Wednesday, November 16, 2005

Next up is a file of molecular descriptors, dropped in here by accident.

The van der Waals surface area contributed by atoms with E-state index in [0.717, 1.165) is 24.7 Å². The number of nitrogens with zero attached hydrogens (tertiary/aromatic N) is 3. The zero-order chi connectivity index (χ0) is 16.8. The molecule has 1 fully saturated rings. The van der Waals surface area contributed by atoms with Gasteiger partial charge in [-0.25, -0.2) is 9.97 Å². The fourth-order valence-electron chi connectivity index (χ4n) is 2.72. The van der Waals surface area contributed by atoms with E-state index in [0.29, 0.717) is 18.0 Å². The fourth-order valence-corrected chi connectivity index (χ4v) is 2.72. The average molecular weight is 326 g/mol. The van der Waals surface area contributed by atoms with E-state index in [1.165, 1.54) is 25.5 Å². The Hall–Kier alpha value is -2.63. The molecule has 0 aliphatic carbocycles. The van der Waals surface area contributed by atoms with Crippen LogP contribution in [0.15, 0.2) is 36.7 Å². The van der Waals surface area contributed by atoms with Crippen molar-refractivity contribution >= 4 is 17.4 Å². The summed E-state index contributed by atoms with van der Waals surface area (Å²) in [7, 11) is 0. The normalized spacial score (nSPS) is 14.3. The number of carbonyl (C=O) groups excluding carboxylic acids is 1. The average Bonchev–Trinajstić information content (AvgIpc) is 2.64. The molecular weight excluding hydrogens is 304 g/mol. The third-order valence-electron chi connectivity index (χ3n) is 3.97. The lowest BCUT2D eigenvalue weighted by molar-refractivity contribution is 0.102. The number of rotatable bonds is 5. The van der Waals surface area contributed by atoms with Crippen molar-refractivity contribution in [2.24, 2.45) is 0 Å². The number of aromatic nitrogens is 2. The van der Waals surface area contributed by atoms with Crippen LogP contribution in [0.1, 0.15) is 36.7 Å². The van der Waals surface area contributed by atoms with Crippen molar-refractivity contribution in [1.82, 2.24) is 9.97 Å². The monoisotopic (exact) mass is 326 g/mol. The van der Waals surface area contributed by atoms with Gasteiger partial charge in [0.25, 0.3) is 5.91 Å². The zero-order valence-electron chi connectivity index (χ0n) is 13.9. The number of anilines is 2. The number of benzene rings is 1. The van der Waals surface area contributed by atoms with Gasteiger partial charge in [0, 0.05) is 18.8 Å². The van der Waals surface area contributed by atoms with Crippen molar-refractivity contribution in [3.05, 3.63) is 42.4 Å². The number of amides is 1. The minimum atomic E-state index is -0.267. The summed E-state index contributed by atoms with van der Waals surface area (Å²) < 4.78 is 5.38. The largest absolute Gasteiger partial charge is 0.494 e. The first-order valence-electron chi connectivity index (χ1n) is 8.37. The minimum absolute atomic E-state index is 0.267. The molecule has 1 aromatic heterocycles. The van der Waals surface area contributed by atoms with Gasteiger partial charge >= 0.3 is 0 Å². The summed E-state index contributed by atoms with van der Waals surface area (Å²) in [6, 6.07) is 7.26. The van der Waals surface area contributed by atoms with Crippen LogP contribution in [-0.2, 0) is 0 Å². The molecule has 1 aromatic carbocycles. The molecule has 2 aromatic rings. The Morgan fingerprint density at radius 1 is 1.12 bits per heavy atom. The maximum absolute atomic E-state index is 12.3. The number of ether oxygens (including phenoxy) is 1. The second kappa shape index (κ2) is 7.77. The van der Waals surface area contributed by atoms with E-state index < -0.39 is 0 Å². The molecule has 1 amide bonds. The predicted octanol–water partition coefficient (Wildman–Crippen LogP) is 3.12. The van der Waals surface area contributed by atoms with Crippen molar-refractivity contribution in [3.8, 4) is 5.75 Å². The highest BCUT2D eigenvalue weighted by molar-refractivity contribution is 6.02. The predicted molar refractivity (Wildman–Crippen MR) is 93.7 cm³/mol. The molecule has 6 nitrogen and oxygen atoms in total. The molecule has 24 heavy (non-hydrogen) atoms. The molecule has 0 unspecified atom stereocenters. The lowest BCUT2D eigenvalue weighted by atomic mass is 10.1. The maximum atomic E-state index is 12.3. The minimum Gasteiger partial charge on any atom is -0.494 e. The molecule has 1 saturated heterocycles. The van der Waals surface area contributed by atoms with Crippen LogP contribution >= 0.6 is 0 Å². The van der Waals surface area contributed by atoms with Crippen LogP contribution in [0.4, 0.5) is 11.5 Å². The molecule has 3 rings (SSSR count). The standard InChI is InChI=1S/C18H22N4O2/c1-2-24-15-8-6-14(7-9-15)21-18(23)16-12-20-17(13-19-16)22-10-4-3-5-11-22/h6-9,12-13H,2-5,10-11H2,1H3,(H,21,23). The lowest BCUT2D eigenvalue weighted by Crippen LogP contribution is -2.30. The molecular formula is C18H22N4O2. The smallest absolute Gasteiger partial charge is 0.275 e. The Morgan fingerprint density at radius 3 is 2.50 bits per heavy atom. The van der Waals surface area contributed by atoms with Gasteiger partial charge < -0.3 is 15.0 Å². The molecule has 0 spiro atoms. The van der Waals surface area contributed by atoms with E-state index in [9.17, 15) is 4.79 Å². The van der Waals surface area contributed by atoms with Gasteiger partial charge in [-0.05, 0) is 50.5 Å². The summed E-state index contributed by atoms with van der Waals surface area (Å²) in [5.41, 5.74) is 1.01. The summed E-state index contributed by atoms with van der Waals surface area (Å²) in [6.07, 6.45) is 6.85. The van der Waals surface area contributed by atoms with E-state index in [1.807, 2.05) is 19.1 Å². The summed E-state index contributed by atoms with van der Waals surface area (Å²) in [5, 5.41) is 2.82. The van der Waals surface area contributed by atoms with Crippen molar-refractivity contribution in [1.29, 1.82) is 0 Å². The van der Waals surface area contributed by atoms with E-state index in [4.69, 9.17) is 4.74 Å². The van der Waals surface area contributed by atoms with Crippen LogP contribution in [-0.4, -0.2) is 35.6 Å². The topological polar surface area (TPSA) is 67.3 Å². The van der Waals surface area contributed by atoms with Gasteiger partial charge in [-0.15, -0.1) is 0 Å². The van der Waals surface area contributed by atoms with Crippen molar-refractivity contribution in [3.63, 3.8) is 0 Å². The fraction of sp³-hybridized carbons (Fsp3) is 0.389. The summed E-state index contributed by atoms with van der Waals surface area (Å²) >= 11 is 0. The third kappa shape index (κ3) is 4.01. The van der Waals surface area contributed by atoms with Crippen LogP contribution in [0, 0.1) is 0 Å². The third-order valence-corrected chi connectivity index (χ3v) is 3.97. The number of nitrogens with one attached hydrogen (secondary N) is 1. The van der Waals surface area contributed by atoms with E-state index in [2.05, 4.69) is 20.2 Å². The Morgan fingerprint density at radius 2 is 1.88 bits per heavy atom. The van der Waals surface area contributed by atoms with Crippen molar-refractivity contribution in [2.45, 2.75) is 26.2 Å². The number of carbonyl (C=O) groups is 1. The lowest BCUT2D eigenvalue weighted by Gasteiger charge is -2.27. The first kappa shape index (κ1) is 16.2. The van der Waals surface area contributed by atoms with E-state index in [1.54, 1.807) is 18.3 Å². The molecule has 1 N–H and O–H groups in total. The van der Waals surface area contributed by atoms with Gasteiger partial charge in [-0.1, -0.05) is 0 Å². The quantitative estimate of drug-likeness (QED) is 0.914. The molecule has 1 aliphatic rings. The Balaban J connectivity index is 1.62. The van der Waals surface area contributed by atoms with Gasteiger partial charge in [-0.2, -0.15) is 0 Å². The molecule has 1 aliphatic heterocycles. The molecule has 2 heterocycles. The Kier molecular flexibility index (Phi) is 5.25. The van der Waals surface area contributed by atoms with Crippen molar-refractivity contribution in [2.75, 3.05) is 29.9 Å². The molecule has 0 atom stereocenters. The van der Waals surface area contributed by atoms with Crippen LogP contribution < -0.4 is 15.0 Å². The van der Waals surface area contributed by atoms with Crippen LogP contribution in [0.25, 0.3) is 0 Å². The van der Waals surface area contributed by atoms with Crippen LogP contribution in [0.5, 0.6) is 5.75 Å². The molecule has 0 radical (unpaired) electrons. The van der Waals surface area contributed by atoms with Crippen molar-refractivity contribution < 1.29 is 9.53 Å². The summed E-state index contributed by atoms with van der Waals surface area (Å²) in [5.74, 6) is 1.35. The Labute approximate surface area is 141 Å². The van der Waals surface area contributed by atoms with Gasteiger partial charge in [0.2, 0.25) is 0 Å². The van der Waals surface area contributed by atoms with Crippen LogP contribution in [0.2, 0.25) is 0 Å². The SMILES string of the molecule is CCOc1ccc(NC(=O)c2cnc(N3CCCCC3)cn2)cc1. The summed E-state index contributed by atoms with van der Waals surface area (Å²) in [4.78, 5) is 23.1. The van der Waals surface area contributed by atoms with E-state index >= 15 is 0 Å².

Bishops on Lay Ministry: Behind the CurveI hear a few bishops fussing about what to call lay ministers. Speaking of lay people as "ministers" "causes confusion" some say. Right. I've never been in a parish where there was any doubt about the lay, the ordained, who's doing meaningful service, who's not, and who's in charge at Mass. Certainly there are good and bad instances of sharing authority or just taking it. You don't need a salary, a ministry degree, or a title to be a terror in the parish. Lay people have a role in the mission of the Church. Vatican II said so. In the US, lay people have taught children for a century or more. Bishops and pastors relied on religious orders to provide for teachers' retirement, perhaps giving them an excuse to pay them scab wages as an embittered colleague of mine once remarked. So that's why we take a collection every December for religious retirement. There is an undercurrent of an understanding in American Catholicism: pay as little as possible to have the Church service you. I earn almost enough money to live within the boundaries of the parish I serve. So I don't think I'm overpaid by any stretch of the imagination. I enjoy what I do so I don't think working to my mid-70's will be a burden. But given the treatment of lay people cut loose after years of service with not so much as a thank you, I can't be completely sure. I do know that barring the most extreme sexual depravity, a priest has pretty much a guaranteed road to the end of life. I don't begrudge them that, nor their sponsored education, housing, servants, or cars. But. Don't presume to preach to the laity about a sense of sacrifice being lost. Because I'll just turn the page, click the back button, or run the day's music through my head while I look at the church windows. I have colleagues who sacrifice far beyond what they should have to to send their kids to Catholic schools. I knew one teacher who was the main breadwinner in his family who needed to supplement his income with farm work during the summers. When his pastor wanted to print a list of big-time donors in the bulletin, my friend suggested he consider the teachers he employed who worked at 60-70% of the wages their public school counterparts earned. My friend didn't really want the recognition. Simple gratitude would have been enough. And the recognition that the country club crowd skimming a few crumbs from the top of hefty incomes wasn't really that much of a gift, in comparison. Pastors have long been able to treat sisters like slaves, and teachers who were the second income in the family. The sisters supposedly had retirement taken care of. Ditto school teachers, unless their husbands had benefits with Enron or some such outfit. I suspect that more lay people employed by the Church will be wanting and needing retirement benefits. The Church should give them, and give gladly. In situations where they are not given and given gladly, it will be a clear instance of the Church falling to the moral level of the culture: getting as much as possible for as little investment as possible. Maximizing returns, in other words. Personally, I couldn't care less about titles, certificates, and the like. I treasure my grad school diploma because it was an academic achievement and for the experiences and education that lie behind it. I serve the Church because I was called to do so. A hundred years ago I might have been a priest. (More likely, I would never have had the opportunity to go to Catholic school before I was baptized, and therefore never become a Catholic to begin with.) When I was in my twenties and early thirties, I knew I hardly had the maturity to go that route. There was a gap of about seven years between my graduation and my engagement in which I might well have been recruited by a priest or religious order. But guess what? Nobody ever asked. Not one. Bishops and priests can't even get their own tradition straightened out, and they presume to have some answers on lay ministers? Well, maybe they do. I could be surprised. But unless they start looking at the bigger picture, I have a sense there's going to be lots more groping around in the dark before they get a clue. I will read their document with interest when it comes out. But I will have a hard time seeing it as anything other than a first baby step, and far from a settled issue.